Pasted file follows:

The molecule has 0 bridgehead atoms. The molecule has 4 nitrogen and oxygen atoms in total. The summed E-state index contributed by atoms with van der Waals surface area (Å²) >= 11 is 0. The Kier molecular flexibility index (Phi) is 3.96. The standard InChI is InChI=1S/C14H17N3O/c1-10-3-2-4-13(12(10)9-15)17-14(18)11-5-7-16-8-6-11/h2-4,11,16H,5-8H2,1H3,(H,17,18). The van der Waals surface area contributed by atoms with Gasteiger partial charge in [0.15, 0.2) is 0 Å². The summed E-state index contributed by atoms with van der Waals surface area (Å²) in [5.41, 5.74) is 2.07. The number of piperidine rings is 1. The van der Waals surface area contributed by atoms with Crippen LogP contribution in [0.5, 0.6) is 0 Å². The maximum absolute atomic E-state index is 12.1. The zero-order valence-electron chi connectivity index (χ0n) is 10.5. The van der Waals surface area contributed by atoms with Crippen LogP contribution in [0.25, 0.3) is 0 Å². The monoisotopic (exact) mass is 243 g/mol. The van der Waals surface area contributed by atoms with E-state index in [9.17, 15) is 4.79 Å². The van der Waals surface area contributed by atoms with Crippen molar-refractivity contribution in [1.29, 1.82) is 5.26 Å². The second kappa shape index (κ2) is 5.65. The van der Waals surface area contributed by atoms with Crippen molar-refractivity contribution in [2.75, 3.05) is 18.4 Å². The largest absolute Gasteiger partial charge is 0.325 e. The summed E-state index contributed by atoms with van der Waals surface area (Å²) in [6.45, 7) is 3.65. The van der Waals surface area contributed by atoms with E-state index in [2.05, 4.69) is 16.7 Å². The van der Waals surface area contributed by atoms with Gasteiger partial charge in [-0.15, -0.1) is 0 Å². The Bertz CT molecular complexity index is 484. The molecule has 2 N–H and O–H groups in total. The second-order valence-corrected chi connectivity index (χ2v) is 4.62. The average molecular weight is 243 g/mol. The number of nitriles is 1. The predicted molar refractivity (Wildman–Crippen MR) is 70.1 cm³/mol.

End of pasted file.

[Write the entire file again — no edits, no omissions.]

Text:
The molecule has 0 bridgehead atoms. The molecule has 4 nitrogen and oxygen atoms in total. The summed E-state index contributed by atoms with van der Waals surface area (Å²) >= 11 is 0. The Kier molecular flexibility index (Phi) is 3.96. The standard InChI is InChI=1S/C14H17N3O/c1-10-3-2-4-13(12(10)9-15)17-14(18)11-5-7-16-8-6-11/h2-4,11,16H,5-8H2,1H3,(H,17,18). The van der Waals surface area contributed by atoms with Gasteiger partial charge in [0.15, 0.2) is 0 Å². The summed E-state index contributed by atoms with van der Waals surface area (Å²) in [5.41, 5.74) is 2.07. The number of piperidine rings is 1. The van der Waals surface area contributed by atoms with Crippen LogP contribution in [0.5, 0.6) is 0 Å². The maximum absolute atomic E-state index is 12.1. The zero-order valence-electron chi connectivity index (χ0n) is 10.5. The van der Waals surface area contributed by atoms with Crippen LogP contribution in [0.25, 0.3) is 0 Å². The monoisotopic (exact) mass is 243 g/mol. The van der Waals surface area contributed by atoms with E-state index in [9.17, 15) is 4.79 Å². The van der Waals surface area contributed by atoms with Crippen molar-refractivity contribution in [1.29, 1.82) is 5.26 Å². The second kappa shape index (κ2) is 5.65. The van der Waals surface area contributed by atoms with Crippen molar-refractivity contribution in [2.75, 3.05) is 18.4 Å². The largest absolute Gasteiger partial charge is 0.325 e. The summed E-state index contributed by atoms with van der Waals surface area (Å²) in [6.45, 7) is 3.65. The van der Waals surface area contributed by atoms with E-state index in [2.05, 4.69) is 16.7 Å². The van der Waals surface area contributed by atoms with Gasteiger partial charge in [-0.15, -0.1) is 0 Å². The Bertz CT molecular complexity index is 484. The molecule has 2 N–H and O–H groups in total. The second-order valence-corrected chi connectivity index (χ2v) is 4.62. The average molecular weight is 243 g/mol. The number of nitriles is 1. The predicted molar refractivity (Wildman–Crippen MR) is 70.1 cm³/mol.